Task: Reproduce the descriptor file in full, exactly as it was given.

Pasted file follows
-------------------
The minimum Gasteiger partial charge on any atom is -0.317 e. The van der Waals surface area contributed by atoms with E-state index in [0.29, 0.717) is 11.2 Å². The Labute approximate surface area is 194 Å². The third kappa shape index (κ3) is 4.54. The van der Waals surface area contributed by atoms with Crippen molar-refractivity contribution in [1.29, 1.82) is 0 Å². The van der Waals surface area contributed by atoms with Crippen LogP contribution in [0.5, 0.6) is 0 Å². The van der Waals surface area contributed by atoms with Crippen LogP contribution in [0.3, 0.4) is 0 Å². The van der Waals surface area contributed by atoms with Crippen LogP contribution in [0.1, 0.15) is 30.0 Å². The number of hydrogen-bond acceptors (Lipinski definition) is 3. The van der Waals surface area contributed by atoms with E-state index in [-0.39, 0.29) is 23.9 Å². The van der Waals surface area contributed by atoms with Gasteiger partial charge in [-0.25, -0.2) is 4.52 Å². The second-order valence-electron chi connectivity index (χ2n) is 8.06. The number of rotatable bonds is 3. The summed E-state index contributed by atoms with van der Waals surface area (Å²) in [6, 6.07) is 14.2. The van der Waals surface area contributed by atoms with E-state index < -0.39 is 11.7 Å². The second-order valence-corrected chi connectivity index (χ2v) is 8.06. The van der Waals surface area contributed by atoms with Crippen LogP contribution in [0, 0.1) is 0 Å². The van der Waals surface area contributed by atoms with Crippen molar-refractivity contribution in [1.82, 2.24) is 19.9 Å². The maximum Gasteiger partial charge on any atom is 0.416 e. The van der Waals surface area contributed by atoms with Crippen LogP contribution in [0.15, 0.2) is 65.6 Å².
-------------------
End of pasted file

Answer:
The minimum Gasteiger partial charge on any atom is -0.317 e. The van der Waals surface area contributed by atoms with E-state index in [0.29, 0.717) is 11.2 Å². The Labute approximate surface area is 194 Å². The third kappa shape index (κ3) is 4.54. The van der Waals surface area contributed by atoms with Crippen molar-refractivity contribution in [1.29, 1.82) is 0 Å². The van der Waals surface area contributed by atoms with Crippen LogP contribution in [0.5, 0.6) is 0 Å². The van der Waals surface area contributed by atoms with Crippen LogP contribution in [0.3, 0.4) is 0 Å². The van der Waals surface area contributed by atoms with Crippen LogP contribution in [0.1, 0.15) is 30.0 Å². The number of hydrogen-bond acceptors (Lipinski definition) is 3. The van der Waals surface area contributed by atoms with E-state index in [-0.39, 0.29) is 23.9 Å². The van der Waals surface area contributed by atoms with Gasteiger partial charge in [-0.25, -0.2) is 4.52 Å². The second-order valence-electron chi connectivity index (χ2n) is 8.06. The number of rotatable bonds is 3. The summed E-state index contributed by atoms with van der Waals surface area (Å²) in [6, 6.07) is 14.2. The van der Waals surface area contributed by atoms with E-state index < -0.39 is 11.7 Å². The second-order valence-corrected chi connectivity index (χ2v) is 8.06. The van der Waals surface area contributed by atoms with Crippen LogP contribution in [0, 0.1) is 0 Å². The van der Waals surface area contributed by atoms with Crippen molar-refractivity contribution in [1.82, 2.24) is 19.9 Å². The maximum Gasteiger partial charge on any atom is 0.416 e. The van der Waals surface area contributed by atoms with Crippen LogP contribution in [0.15, 0.2) is 65.6 Å².